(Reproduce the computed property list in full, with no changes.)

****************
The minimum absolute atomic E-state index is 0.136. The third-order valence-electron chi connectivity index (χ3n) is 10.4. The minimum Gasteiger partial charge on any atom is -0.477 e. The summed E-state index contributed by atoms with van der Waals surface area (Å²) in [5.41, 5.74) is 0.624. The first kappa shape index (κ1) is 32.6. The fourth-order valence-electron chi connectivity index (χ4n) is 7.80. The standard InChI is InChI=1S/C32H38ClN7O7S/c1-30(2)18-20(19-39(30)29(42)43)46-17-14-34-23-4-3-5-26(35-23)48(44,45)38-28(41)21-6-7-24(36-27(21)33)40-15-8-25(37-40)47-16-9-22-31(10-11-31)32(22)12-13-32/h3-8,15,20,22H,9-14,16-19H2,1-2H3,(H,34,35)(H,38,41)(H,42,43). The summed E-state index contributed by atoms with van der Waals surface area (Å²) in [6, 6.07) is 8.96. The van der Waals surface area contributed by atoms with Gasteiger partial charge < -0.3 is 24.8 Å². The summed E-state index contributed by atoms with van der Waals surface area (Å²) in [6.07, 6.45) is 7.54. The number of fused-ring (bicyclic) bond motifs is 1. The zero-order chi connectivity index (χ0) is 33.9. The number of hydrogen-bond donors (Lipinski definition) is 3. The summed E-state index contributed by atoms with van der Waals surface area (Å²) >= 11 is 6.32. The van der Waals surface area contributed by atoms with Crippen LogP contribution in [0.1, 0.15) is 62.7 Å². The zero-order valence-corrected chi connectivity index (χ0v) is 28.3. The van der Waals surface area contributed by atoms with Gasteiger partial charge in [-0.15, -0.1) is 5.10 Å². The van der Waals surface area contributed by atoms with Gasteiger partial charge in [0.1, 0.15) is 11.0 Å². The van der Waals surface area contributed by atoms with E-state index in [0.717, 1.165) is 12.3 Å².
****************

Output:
The minimum absolute atomic E-state index is 0.136. The third-order valence-electron chi connectivity index (χ3n) is 10.4. The minimum Gasteiger partial charge on any atom is -0.477 e. The summed E-state index contributed by atoms with van der Waals surface area (Å²) in [5.41, 5.74) is 0.624. The first kappa shape index (κ1) is 32.6. The fourth-order valence-electron chi connectivity index (χ4n) is 7.80. The standard InChI is InChI=1S/C32H38ClN7O7S/c1-30(2)18-20(19-39(30)29(42)43)46-17-14-34-23-4-3-5-26(35-23)48(44,45)38-28(41)21-6-7-24(36-27(21)33)40-15-8-25(37-40)47-16-9-22-31(10-11-31)32(22)12-13-32/h3-8,15,20,22H,9-14,16-19H2,1-2H3,(H,34,35)(H,38,41)(H,42,43). The summed E-state index contributed by atoms with van der Waals surface area (Å²) in [6, 6.07) is 8.96. The van der Waals surface area contributed by atoms with Gasteiger partial charge < -0.3 is 24.8 Å². The summed E-state index contributed by atoms with van der Waals surface area (Å²) in [6.07, 6.45) is 7.54. The number of fused-ring (bicyclic) bond motifs is 1. The zero-order chi connectivity index (χ0) is 33.9. The number of hydrogen-bond donors (Lipinski definition) is 3. The summed E-state index contributed by atoms with van der Waals surface area (Å²) >= 11 is 6.32. The van der Waals surface area contributed by atoms with Crippen LogP contribution in [0.1, 0.15) is 62.7 Å². The zero-order valence-corrected chi connectivity index (χ0v) is 28.3. The van der Waals surface area contributed by atoms with Gasteiger partial charge in [-0.15, -0.1) is 5.10 Å². The van der Waals surface area contributed by atoms with Gasteiger partial charge in [0.1, 0.15) is 11.0 Å². The van der Waals surface area contributed by atoms with E-state index in [0.717, 1.165) is 12.3 Å².